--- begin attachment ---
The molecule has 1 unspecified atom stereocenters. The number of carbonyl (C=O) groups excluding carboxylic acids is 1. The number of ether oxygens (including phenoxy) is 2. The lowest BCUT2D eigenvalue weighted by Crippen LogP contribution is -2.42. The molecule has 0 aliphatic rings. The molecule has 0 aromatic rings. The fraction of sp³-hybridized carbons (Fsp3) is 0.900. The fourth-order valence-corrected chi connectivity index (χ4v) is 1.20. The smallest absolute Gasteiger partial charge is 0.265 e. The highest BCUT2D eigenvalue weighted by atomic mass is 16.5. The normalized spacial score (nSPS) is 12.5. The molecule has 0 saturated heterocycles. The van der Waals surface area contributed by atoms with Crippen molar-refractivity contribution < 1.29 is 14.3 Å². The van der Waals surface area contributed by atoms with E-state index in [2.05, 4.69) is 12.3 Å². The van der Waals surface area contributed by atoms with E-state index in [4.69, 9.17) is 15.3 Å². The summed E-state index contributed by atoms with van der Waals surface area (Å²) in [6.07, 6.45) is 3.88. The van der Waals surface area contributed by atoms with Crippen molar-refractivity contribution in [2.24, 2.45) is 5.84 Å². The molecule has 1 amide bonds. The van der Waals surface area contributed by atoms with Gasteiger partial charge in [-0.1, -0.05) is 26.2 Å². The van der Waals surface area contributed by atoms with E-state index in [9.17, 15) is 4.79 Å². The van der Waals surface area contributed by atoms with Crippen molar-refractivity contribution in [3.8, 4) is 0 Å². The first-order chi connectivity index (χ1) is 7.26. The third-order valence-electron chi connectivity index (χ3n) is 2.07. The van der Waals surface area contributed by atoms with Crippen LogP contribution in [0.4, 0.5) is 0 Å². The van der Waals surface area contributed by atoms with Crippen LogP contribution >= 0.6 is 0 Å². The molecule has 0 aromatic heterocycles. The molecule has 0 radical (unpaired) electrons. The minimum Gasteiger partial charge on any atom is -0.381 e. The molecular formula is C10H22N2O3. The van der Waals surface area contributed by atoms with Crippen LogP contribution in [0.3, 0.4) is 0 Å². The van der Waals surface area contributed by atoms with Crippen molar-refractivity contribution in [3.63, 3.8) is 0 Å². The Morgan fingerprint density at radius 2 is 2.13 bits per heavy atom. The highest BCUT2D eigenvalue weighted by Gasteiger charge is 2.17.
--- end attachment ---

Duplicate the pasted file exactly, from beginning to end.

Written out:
The molecule has 1 unspecified atom stereocenters. The number of carbonyl (C=O) groups excluding carboxylic acids is 1. The number of ether oxygens (including phenoxy) is 2. The lowest BCUT2D eigenvalue weighted by Crippen LogP contribution is -2.42. The molecule has 0 aliphatic rings. The molecule has 0 aromatic rings. The fraction of sp³-hybridized carbons (Fsp3) is 0.900. The fourth-order valence-corrected chi connectivity index (χ4v) is 1.20. The smallest absolute Gasteiger partial charge is 0.265 e. The highest BCUT2D eigenvalue weighted by atomic mass is 16.5. The normalized spacial score (nSPS) is 12.5. The molecule has 0 saturated heterocycles. The van der Waals surface area contributed by atoms with Crippen molar-refractivity contribution < 1.29 is 14.3 Å². The van der Waals surface area contributed by atoms with E-state index in [2.05, 4.69) is 12.3 Å². The van der Waals surface area contributed by atoms with E-state index in [4.69, 9.17) is 15.3 Å². The summed E-state index contributed by atoms with van der Waals surface area (Å²) in [6.07, 6.45) is 3.88. The van der Waals surface area contributed by atoms with Crippen molar-refractivity contribution in [2.24, 2.45) is 5.84 Å². The molecule has 1 amide bonds. The van der Waals surface area contributed by atoms with Gasteiger partial charge in [-0.1, -0.05) is 26.2 Å². The van der Waals surface area contributed by atoms with E-state index in [9.17, 15) is 4.79 Å². The van der Waals surface area contributed by atoms with Crippen molar-refractivity contribution in [3.8, 4) is 0 Å². The first-order chi connectivity index (χ1) is 7.26. The third-order valence-electron chi connectivity index (χ3n) is 2.07. The van der Waals surface area contributed by atoms with Crippen LogP contribution in [0.4, 0.5) is 0 Å². The van der Waals surface area contributed by atoms with Crippen LogP contribution >= 0.6 is 0 Å². The molecule has 0 aromatic heterocycles. The molecule has 0 radical (unpaired) electrons. The minimum Gasteiger partial charge on any atom is -0.381 e. The molecular formula is C10H22N2O3. The van der Waals surface area contributed by atoms with Crippen LogP contribution in [0.3, 0.4) is 0 Å². The van der Waals surface area contributed by atoms with Crippen molar-refractivity contribution in [3.63, 3.8) is 0 Å². The Morgan fingerprint density at radius 2 is 2.13 bits per heavy atom. The highest BCUT2D eigenvalue weighted by Gasteiger charge is 2.17.